August 15, 2018
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  • A cast of (l-r) Frank Antonio, Ronnie Schronce, Joe Rose, Nicholas Garvey, Tyler White and Blaise Shunk will present “Damn Yankees” at Anne Arundel Community College on the weekends of July 13 and July 22.
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    A cast of (l-r) Frank Antonio, Ronnie Schronce, Joe Rose, Nicholas Garvey, Tyler White and Blaise Shunk will present “Damn Yankees” at Anne Arundel Community College on the weekends of July 13 and July 22.

Pasadena Theatre Company Brings “Damn Yankees” To AACC Stage

Judy Tacyn
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June 27, 2018

Whether you are a Baltimore or Washington baseball fan, there is a strong likelihood that you have muttered “damn Yankees!” at some point every year between April and October. The expression was used in Douglass Wallop’s 1954 book “The Year the Yankees Lost the Pennant,” a story set in the 1950s when the New York Yankees dominated Major League Baseball.

In 1955, the story was adapted for Broadway as “Damn Yankees,” and has been produced several times since. It’s worldwide popularity goes well beyond baseball, however. People of all ages can relate to being asked, “How far will you go to win?”

Joe Boyd, the middle-aged husband and protagonist in “Damn Yankees,” is offered a devilish chance to transform into a ballplayer named Joe Hardy, who is capable of changing the fortunes — or misfortunes — of the hapless Washington Senators, but before his favorite team can find success, Joe must leave the love of his wife, Meg.

The Pasadena Theatre Company will present “Damn Yankees” on the weekends of July 13 and July 22 at Anne Arundel Community College in the humanities recital hall.

“This is a great, witty musical,” said Pasadena Theatre Company’s artistic director, Chuck Dick. Dick plays Mr. Applegate, the devil himself in disguise. “‘Damn Yankees’ comes from the golden age of musicals. The songs, the story and the dancing are all very strong.”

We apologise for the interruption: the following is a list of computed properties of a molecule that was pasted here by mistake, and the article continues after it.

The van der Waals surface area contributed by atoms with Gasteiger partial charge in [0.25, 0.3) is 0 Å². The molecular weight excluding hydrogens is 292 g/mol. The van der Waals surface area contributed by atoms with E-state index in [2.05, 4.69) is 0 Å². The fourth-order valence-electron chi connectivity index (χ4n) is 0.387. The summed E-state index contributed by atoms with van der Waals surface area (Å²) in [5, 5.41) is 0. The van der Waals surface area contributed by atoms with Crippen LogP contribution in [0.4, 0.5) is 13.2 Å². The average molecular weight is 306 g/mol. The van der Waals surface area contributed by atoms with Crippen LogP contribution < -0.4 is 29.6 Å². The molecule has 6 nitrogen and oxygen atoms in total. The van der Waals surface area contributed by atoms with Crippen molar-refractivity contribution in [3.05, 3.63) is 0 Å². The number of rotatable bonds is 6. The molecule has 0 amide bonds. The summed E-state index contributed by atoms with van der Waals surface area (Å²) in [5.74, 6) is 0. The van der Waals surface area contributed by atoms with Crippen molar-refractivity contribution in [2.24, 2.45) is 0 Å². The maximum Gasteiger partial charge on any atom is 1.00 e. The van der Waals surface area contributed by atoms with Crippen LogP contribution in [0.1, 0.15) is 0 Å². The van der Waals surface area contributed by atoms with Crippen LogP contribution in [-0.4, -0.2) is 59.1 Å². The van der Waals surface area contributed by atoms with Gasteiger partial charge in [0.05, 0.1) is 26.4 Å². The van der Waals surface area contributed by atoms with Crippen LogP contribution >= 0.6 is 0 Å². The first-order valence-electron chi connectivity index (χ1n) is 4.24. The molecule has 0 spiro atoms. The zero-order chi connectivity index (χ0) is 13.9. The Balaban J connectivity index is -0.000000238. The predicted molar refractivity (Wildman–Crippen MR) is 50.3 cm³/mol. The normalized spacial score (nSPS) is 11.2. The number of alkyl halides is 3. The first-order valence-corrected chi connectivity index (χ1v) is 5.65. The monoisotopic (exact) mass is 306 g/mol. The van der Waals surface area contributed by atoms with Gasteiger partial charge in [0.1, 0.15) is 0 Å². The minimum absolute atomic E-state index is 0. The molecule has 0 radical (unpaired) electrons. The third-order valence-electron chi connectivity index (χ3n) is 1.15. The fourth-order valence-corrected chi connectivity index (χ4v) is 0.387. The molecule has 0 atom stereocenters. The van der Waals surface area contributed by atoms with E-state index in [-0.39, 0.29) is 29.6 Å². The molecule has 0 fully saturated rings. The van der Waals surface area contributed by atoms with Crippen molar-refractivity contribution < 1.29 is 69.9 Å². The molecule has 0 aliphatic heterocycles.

Christy Stouffer pulls double duty as Meg Boyd and as the production’s choreographer.

“Meg is the quintessential 1950s housewife,” said Stouffer. “She’s loyal, caring, a bit of an optimist, a baseball widow who adores her husband, but she also has friends and hobbies of her own. At its heart, this is a love story, and Meg’s love for Joe, and his for her.”

Wearing her choreographer’s cap, Stouffer said, “I hope everyone enjoys the energy of the dances. This is such a fun show, with wonderful comic bits and great songs. The choreography adds to the visual enjoyment of the numbers, and helps define the characters of key players.”

The show encompasses a range of dance styles. “You’ll see bits of jazz, tap, Irish, gymnastics, Latin, hoedown, ballroom and pure Fosse in it,” Stouffer noted.

Stouffer said playing Meg is particularly complex as she deeply misses her husband, but is inexplicably attracted to the young Joe Hardy. Joe Rose plays both Joe Boyd and his younger alter ego, Joe Hardy.

Dick said he gets a chuckle from playing such a diabolically charismatic villain like Mr. Applegate. “It’s fun to play a bad guy that people kind of like,” said Dick. “Mr. Applegate is comical and quite enchanting.”

Although he knows the audience will be rooting for Meg and Joe Boyd, Dick said his character is entertaining to watch and to play. “Can anyone ever really trust the devil,” said Dick with a devilish twinkle in his eye.

Will Joe Boyd take Mr. Applegate’s deal? Or will love conquer all and reunite Joe and his precious Meg? Tickets start at $15 and can be purchased at

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